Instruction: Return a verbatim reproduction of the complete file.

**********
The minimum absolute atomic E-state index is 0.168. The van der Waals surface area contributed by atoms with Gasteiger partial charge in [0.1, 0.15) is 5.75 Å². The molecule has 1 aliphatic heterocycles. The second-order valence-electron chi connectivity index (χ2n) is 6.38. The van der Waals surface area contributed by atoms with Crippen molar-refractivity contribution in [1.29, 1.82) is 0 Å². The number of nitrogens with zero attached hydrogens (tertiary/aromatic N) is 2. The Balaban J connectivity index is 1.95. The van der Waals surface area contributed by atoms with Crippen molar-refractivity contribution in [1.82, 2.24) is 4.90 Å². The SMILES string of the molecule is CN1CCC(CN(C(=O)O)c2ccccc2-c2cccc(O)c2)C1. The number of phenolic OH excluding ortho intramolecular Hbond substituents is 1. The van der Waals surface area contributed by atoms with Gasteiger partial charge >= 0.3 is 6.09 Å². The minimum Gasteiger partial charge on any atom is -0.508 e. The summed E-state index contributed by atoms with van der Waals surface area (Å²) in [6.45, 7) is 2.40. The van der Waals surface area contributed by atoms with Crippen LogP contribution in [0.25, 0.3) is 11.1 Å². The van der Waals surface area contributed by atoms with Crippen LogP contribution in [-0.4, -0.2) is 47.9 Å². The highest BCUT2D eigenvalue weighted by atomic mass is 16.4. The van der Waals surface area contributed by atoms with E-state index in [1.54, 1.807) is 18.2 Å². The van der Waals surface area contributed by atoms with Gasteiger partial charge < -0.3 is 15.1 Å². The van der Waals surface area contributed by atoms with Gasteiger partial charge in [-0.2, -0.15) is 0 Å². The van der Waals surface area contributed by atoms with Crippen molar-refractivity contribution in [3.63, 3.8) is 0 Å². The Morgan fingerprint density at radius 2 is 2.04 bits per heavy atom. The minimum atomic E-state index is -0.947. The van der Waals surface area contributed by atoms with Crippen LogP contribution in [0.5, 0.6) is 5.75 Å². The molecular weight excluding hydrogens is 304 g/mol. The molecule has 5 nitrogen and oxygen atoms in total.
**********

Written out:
The minimum absolute atomic E-state index is 0.168. The van der Waals surface area contributed by atoms with Gasteiger partial charge in [0.1, 0.15) is 5.75 Å². The molecule has 1 aliphatic heterocycles. The second-order valence-electron chi connectivity index (χ2n) is 6.38. The van der Waals surface area contributed by atoms with Crippen molar-refractivity contribution in [1.29, 1.82) is 0 Å². The number of nitrogens with zero attached hydrogens (tertiary/aromatic N) is 2. The Balaban J connectivity index is 1.95. The van der Waals surface area contributed by atoms with Crippen molar-refractivity contribution in [1.82, 2.24) is 4.90 Å². The SMILES string of the molecule is CN1CCC(CN(C(=O)O)c2ccccc2-c2cccc(O)c2)C1. The number of phenolic OH excluding ortho intramolecular Hbond substituents is 1. The van der Waals surface area contributed by atoms with Gasteiger partial charge >= 0.3 is 6.09 Å². The minimum Gasteiger partial charge on any atom is -0.508 e. The summed E-state index contributed by atoms with van der Waals surface area (Å²) in [6.45, 7) is 2.40. The van der Waals surface area contributed by atoms with Crippen LogP contribution in [0.25, 0.3) is 11.1 Å². The van der Waals surface area contributed by atoms with Crippen LogP contribution in [-0.4, -0.2) is 47.9 Å². The highest BCUT2D eigenvalue weighted by atomic mass is 16.4. The van der Waals surface area contributed by atoms with E-state index in [1.54, 1.807) is 18.2 Å². The van der Waals surface area contributed by atoms with Gasteiger partial charge < -0.3 is 15.1 Å². The van der Waals surface area contributed by atoms with Gasteiger partial charge in [-0.2, -0.15) is 0 Å². The van der Waals surface area contributed by atoms with Crippen molar-refractivity contribution in [3.63, 3.8) is 0 Å². The Morgan fingerprint density at radius 2 is 2.04 bits per heavy atom. The minimum atomic E-state index is -0.947. The van der Waals surface area contributed by atoms with Crippen LogP contribution in [0.5, 0.6) is 5.75 Å². The molecular weight excluding hydrogens is 304 g/mol. The molecule has 5 nitrogen and oxygen atoms in total.